Consensus Guidance on Face Coverings
While America’s health care workforce has played a critical role since COVID-19 infected its first patient in the United States, physicians and scientists alone can’t save American lives from being lost to COVID-19. We need a national, comprehensive, coordinated response to the pandemic, which the AAMC has previously described.
Wearing a mask is one step everyone can take to protect themselves, their family, and their community. Clinicians and others working with patients wear masks and require all visitors to clinical sites to do the same regardless of their suspected COVID-19 status. A mask is not always comfortable and has not been a part of everyday life in the United States, but for the foreseeable future, the benefits outweigh the discomfort. In the absence of national policy, we are asking that state and local governments, and all Americans, join us in this effort.
Face coverings are critical for slowing the spread of the coronavirus. The medical community’s understanding of this novel virus has grown and evolved since March, when efforts to slow the spread were first introduced. While we still have more to learn, our understanding of effective practices for prevention continues to grow. A study by the Centers for Disease Control and Prevention (CDC) followed up with 139 clients of coronavirus-positive hair stylists and found no symptomatic secondary cases; both parties had worn masks during the appointment.1 A study in Health Affairs examined the natural experiment of states’ mask mandates on community spread of COVID-19. The study estimates that, by late May, between 230,000 and 450,000 potential COVID-19 cases were averted by the imposition of state mask mandates.2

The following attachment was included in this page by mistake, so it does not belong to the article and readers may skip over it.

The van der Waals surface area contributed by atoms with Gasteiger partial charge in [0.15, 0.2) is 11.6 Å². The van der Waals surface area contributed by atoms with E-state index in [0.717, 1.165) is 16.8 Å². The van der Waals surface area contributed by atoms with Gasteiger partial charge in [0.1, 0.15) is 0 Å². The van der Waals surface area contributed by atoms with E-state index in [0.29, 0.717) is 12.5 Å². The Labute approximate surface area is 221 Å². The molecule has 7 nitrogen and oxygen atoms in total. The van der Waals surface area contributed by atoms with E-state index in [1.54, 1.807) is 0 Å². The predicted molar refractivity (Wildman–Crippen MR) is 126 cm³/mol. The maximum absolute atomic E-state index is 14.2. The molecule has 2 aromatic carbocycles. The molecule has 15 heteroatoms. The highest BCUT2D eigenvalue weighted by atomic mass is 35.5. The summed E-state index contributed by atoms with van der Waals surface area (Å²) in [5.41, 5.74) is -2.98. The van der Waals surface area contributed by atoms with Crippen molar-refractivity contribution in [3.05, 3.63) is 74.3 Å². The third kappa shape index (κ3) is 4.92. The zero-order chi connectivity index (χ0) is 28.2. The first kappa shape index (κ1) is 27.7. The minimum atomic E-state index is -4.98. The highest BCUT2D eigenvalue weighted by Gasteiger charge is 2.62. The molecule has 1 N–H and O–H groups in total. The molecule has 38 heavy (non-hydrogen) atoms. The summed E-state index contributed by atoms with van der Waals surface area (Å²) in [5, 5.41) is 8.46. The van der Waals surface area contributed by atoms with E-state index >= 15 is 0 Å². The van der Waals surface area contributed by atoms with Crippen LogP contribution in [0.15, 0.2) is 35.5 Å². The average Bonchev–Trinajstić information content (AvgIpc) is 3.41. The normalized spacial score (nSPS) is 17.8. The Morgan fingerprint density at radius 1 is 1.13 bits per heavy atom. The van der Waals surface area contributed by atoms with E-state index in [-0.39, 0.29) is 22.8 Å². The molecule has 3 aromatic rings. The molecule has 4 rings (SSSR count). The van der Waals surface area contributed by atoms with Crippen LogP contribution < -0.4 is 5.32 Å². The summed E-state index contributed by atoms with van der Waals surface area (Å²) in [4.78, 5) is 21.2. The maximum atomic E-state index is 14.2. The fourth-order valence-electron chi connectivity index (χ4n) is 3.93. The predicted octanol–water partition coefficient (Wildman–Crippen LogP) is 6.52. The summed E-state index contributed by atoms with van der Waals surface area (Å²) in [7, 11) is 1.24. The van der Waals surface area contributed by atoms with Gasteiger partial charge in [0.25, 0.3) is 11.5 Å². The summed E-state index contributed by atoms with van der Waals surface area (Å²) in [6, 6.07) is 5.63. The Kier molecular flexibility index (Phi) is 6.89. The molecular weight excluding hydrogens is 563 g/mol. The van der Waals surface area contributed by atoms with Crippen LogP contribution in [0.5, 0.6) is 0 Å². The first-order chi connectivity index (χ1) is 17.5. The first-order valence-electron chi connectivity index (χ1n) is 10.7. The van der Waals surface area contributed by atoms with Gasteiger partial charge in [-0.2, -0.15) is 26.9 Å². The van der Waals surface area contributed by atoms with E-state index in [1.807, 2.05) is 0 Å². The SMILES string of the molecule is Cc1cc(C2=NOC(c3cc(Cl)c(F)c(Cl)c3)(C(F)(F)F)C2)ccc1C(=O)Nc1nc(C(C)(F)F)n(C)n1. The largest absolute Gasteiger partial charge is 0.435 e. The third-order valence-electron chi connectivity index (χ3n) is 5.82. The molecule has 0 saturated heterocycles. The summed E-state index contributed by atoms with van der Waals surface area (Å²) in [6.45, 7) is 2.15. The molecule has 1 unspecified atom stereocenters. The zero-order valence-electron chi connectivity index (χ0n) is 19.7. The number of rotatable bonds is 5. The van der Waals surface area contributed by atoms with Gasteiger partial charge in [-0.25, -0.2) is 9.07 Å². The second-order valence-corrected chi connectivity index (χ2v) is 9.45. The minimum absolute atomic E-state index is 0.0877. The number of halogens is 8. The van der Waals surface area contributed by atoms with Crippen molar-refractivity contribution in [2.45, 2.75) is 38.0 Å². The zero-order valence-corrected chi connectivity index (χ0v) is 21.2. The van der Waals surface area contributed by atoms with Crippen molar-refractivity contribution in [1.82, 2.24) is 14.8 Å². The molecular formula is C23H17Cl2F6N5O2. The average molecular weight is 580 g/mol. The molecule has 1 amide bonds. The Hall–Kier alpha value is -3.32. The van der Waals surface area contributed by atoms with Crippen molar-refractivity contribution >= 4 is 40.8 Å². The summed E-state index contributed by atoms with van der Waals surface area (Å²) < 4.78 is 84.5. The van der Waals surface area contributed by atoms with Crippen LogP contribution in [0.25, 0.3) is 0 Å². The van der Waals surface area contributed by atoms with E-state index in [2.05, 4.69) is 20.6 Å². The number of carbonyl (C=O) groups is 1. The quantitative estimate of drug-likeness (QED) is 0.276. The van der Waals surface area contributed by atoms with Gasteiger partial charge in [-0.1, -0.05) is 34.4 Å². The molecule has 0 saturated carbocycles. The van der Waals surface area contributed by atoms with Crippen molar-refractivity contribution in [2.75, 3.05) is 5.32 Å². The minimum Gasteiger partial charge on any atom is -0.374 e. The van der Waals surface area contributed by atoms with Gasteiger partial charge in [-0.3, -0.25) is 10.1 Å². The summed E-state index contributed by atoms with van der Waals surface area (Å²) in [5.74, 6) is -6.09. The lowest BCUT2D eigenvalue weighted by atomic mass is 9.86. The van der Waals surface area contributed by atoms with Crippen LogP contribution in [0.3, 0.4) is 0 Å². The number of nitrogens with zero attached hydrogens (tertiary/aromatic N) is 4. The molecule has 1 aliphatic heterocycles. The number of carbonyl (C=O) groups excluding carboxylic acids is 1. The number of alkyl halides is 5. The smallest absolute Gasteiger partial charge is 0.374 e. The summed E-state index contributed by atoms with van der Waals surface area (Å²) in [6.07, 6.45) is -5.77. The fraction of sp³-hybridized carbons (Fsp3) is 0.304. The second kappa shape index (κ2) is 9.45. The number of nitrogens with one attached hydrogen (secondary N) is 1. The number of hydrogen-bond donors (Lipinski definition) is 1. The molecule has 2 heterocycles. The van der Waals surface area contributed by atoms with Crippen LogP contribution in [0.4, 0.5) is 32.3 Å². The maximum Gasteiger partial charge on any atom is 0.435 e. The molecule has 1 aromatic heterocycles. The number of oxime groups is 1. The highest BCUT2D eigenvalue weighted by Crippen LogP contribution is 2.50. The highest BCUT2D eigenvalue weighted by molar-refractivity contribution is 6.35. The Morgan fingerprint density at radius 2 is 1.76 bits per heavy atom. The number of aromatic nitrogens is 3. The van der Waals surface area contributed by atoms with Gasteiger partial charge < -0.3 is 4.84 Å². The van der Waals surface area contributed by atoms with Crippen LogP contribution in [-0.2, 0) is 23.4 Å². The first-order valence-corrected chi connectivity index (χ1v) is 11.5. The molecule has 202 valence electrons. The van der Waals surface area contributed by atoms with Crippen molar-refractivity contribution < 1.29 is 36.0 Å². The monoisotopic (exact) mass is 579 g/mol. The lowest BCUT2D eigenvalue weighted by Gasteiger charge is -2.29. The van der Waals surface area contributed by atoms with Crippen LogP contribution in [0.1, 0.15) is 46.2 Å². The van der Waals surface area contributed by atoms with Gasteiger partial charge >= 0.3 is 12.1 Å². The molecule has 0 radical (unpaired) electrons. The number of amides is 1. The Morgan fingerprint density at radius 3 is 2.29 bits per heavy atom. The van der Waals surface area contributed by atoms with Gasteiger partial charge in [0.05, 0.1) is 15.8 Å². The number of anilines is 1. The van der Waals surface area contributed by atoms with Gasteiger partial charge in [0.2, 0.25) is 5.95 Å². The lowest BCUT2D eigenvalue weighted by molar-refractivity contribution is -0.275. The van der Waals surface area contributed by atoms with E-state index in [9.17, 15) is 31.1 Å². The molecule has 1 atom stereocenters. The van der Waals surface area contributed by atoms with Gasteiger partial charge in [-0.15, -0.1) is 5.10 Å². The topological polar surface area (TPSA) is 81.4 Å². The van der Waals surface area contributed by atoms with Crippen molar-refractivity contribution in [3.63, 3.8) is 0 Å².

Reinforcing the importance of prevention measures beyond monitoring symptoms, including wearing face coverings, is essential. Evidence shows that people unknowingly spread the coronavirus because they are asymptomatic, are not yet manifesting their symptoms, or have mild symptoms. One such study by the CDC found that of the 1,000 infected service members on the Navy ship U.S.S. Theodore Roosevelt, one in five had no symptoms and many had only mild symptoms.3 Wearing a face covering is one step most people can take to protect themselves, their loved ones, and the most vulnerable in our communities.
While research into the exact preventive efficacy of face coverings in combatting transmission of COVID-19 is not completely quantified, local and national guidance on face coverings will be helpful in the interim. State and local officials should consider the level of disease and community spread in their areas when considering how to implement this guidance. As knowledge grows about the virus and its methods of spread and transmission, these guidelines should be regularly reevaluated and updated.